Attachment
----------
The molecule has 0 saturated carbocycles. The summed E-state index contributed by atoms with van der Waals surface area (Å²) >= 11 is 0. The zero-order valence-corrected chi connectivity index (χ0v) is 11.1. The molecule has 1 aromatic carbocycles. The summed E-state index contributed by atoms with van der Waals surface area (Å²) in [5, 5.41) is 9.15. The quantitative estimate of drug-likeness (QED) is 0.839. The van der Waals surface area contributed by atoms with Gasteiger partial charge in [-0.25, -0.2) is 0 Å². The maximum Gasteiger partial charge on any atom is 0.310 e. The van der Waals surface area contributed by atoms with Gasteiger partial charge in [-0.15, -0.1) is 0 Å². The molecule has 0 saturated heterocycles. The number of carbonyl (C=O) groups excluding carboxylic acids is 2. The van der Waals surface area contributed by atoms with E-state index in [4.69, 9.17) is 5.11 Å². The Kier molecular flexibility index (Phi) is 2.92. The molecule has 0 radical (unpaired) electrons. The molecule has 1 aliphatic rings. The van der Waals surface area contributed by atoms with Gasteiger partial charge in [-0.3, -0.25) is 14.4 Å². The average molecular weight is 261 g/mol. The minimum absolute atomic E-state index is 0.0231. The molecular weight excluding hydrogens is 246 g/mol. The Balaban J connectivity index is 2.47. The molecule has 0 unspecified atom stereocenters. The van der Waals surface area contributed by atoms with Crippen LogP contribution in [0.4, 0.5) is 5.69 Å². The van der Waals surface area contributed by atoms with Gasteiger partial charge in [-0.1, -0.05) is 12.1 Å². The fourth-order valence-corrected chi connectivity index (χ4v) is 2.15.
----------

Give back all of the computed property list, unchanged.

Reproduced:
The molecule has 0 saturated carbocycles. The summed E-state index contributed by atoms with van der Waals surface area (Å²) >= 11 is 0. The zero-order valence-corrected chi connectivity index (χ0v) is 11.1. The molecule has 1 aromatic carbocycles. The summed E-state index contributed by atoms with van der Waals surface area (Å²) in [5, 5.41) is 9.15. The quantitative estimate of drug-likeness (QED) is 0.839. The van der Waals surface area contributed by atoms with Gasteiger partial charge in [-0.25, -0.2) is 0 Å². The maximum Gasteiger partial charge on any atom is 0.310 e. The van der Waals surface area contributed by atoms with Gasteiger partial charge in [-0.15, -0.1) is 0 Å². The molecule has 0 saturated heterocycles. The number of carbonyl (C=O) groups excluding carboxylic acids is 2. The van der Waals surface area contributed by atoms with E-state index in [4.69, 9.17) is 5.11 Å². The Kier molecular flexibility index (Phi) is 2.92. The molecule has 0 radical (unpaired) electrons. The molecule has 1 aliphatic rings. The van der Waals surface area contributed by atoms with Gasteiger partial charge in [-0.3, -0.25) is 14.4 Å². The average molecular weight is 261 g/mol. The minimum absolute atomic E-state index is 0.0231. The molecular weight excluding hydrogens is 246 g/mol. The Balaban J connectivity index is 2.47. The molecule has 0 unspecified atom stereocenters. The van der Waals surface area contributed by atoms with Crippen LogP contribution in [0.4, 0.5) is 5.69 Å². The van der Waals surface area contributed by atoms with Gasteiger partial charge in [-0.1, -0.05) is 12.1 Å². The fourth-order valence-corrected chi connectivity index (χ4v) is 2.15.